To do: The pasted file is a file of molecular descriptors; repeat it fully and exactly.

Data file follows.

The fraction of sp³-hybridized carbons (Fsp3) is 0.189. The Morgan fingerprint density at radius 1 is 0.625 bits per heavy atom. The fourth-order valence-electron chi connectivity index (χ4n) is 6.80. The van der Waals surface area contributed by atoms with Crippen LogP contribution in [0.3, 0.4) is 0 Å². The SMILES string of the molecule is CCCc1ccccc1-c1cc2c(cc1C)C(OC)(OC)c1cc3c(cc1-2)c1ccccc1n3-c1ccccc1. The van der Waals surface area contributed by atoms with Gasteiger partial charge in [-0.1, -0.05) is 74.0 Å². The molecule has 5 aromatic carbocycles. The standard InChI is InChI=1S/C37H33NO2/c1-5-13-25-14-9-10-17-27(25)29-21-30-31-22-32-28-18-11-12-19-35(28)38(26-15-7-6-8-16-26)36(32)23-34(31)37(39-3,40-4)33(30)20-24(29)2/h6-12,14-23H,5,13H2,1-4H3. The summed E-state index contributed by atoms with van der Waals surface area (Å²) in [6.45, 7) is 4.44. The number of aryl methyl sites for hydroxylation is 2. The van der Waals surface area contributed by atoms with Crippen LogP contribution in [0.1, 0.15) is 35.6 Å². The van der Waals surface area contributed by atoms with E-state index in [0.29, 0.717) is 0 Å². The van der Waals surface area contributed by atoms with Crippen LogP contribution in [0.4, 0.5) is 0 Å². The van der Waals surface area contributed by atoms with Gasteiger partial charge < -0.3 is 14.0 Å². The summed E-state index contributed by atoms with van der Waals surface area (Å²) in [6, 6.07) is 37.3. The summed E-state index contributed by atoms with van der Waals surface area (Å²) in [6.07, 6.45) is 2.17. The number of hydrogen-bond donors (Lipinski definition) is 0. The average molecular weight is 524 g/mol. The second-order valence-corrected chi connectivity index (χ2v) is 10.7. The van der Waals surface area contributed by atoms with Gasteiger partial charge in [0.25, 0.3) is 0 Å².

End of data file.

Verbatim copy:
The fraction of sp³-hybridized carbons (Fsp3) is 0.189. The Morgan fingerprint density at radius 1 is 0.625 bits per heavy atom. The fourth-order valence-electron chi connectivity index (χ4n) is 6.80. The van der Waals surface area contributed by atoms with Crippen LogP contribution in [0.3, 0.4) is 0 Å². The SMILES string of the molecule is CCCc1ccccc1-c1cc2c(cc1C)C(OC)(OC)c1cc3c(cc1-2)c1ccccc1n3-c1ccccc1. The van der Waals surface area contributed by atoms with Gasteiger partial charge in [-0.1, -0.05) is 74.0 Å². The molecule has 5 aromatic carbocycles. The standard InChI is InChI=1S/C37H33NO2/c1-5-13-25-14-9-10-17-27(25)29-21-30-31-22-32-28-18-11-12-19-35(28)38(26-15-7-6-8-16-26)36(32)23-34(31)37(39-3,40-4)33(30)20-24(29)2/h6-12,14-23H,5,13H2,1-4H3. The summed E-state index contributed by atoms with van der Waals surface area (Å²) in [6.45, 7) is 4.44. The number of aryl methyl sites for hydroxylation is 2. The van der Waals surface area contributed by atoms with Crippen LogP contribution in [0.1, 0.15) is 35.6 Å². The van der Waals surface area contributed by atoms with E-state index in [0.29, 0.717) is 0 Å². The van der Waals surface area contributed by atoms with Crippen LogP contribution in [0.4, 0.5) is 0 Å². The van der Waals surface area contributed by atoms with Gasteiger partial charge < -0.3 is 14.0 Å². The summed E-state index contributed by atoms with van der Waals surface area (Å²) in [6, 6.07) is 37.3. The summed E-state index contributed by atoms with van der Waals surface area (Å²) in [6.07, 6.45) is 2.17. The number of hydrogen-bond donors (Lipinski definition) is 0. The average molecular weight is 524 g/mol. The second-order valence-corrected chi connectivity index (χ2v) is 10.7. The van der Waals surface area contributed by atoms with Gasteiger partial charge in [0.25, 0.3) is 0 Å².